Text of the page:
Thanks to HDTV, we can look deeply into the eyes of a child in a refugee camp and see crushing pain and suffering. We can walk with the mama and the babies she can’t feed or keep warm. We are painfully aware of children separated from parents, at risk for abduction and trafficking. The elderly and fragile who enjoy no respect from evil.
But so much of it is “over there.” The other side of the world.
And the distance acts as a kind of buffer, shielding us from the persistence of misery because we can simply turn it off or scroll down. There is no urgency. It seems almost hopeless and too far away from any help we might offer.
Yes, we can be generous with our finances and sign on-line petitions for protection of the outcast.
But so much of it is “over there.”
And our world is just fast: food, internet, cars. Detours are met with distain and impatience. Microwaves are too slow, and the dimwit in front should move to the far right lane.
Our social media experiences are no different. How quickly we scroll through the jokes and amusing videos, dessert photos and updates, recipe overload, and seventeen first-prom pictures. All fun. And a remarkable way of keeping us connected. We spend very little time on each different post or tweet. It’s easy to click and like or share or “LOL!”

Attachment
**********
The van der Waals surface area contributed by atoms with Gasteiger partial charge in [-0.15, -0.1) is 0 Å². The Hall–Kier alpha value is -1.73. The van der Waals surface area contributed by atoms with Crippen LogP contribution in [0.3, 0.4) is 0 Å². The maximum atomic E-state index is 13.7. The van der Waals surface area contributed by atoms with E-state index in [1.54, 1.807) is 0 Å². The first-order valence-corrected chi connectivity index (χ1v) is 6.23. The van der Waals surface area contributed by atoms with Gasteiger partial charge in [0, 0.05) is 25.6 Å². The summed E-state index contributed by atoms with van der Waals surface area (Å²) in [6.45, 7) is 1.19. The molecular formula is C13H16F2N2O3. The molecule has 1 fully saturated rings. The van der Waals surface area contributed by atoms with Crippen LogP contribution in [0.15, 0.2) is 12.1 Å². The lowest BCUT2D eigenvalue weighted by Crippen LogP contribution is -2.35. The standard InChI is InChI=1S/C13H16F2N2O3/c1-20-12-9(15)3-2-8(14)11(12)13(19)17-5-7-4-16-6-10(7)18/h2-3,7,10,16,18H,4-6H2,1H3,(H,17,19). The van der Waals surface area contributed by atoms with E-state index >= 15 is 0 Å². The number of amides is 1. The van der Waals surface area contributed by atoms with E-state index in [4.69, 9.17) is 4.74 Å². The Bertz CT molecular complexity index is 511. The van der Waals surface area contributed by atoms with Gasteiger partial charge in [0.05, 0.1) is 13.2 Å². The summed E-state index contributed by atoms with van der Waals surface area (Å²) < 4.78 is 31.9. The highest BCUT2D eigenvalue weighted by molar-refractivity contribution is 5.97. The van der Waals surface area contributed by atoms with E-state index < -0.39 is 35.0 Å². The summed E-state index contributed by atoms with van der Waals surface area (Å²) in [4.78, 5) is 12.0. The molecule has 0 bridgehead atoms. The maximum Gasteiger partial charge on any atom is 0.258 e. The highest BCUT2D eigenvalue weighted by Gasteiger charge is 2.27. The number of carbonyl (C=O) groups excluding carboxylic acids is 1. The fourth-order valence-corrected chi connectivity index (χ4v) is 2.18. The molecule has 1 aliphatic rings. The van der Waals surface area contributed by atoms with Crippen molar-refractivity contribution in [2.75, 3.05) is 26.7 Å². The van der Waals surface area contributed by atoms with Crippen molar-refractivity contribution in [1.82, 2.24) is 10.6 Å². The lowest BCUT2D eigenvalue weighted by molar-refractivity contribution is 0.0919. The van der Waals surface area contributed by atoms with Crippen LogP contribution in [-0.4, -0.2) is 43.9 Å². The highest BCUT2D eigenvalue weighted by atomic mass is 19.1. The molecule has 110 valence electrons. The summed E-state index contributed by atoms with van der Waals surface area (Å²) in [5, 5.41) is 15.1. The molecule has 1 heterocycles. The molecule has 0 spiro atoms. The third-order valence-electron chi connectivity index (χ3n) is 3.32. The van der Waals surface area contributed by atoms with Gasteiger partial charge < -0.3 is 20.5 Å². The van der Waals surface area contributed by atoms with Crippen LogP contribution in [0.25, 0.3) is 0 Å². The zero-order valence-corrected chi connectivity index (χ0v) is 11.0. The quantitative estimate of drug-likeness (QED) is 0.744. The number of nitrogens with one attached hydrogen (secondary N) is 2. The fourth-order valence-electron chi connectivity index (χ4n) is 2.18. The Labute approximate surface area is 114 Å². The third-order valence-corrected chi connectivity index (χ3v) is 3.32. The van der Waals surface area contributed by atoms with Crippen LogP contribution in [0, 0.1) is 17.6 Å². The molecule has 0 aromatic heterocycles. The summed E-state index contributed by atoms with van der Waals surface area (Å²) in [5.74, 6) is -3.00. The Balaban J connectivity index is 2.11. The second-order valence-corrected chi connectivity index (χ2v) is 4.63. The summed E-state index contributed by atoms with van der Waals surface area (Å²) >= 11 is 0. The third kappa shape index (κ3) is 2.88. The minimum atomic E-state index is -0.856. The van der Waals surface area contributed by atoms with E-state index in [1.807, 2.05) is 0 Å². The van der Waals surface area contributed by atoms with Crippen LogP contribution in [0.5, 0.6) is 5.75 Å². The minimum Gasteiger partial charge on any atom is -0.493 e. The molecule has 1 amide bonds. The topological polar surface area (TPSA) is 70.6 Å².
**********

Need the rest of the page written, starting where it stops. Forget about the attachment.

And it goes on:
But that’s the point: it’s easy. Too easy and too fast. We watch a fast-motion 3-ingredient banana bread recipe video and then quickly scan a mother’s desperate update about her runaway child.
The internet and social media and smart phones. All good and serve as invaluable resources for the safe return of abducted children. They keep loved ones informed of important and fast-moving family events and situations. Yes, they keep us connected.
But it becomes a blur. Take, for example:
The posts of our “friended” missionary whose family is caught up in the refugee and border storms. How do we respond?
- Do we stop, drop to our knees, and pray for them? Right then, right when it’s fresh? Do we take the time to really pray? … or
- Do we read with true concern and do a bit of follow-up? What do they need? What are they really going through? How can we really help in practical ways? Do we follow through and do something?... or
- Do we quickly click “share?” Not altogether the worst idea, but is that all? Can’t we do more? Do we “spread the word” and consider that our contribution? Spreading the word should be an invitation to join us as we do something. Because spreading the word doesn’t help if the next response is to do the same: “click” and spread it again.
In this world of social media, global crisis, and speed, sometimes our response to tragedy and pain boils down to "sharing" the crisis. But "clicking" isn't compassion. Jesus never showed compassion by pointing to those in need. We can't either.
Got any ideas? Let us know in the comments.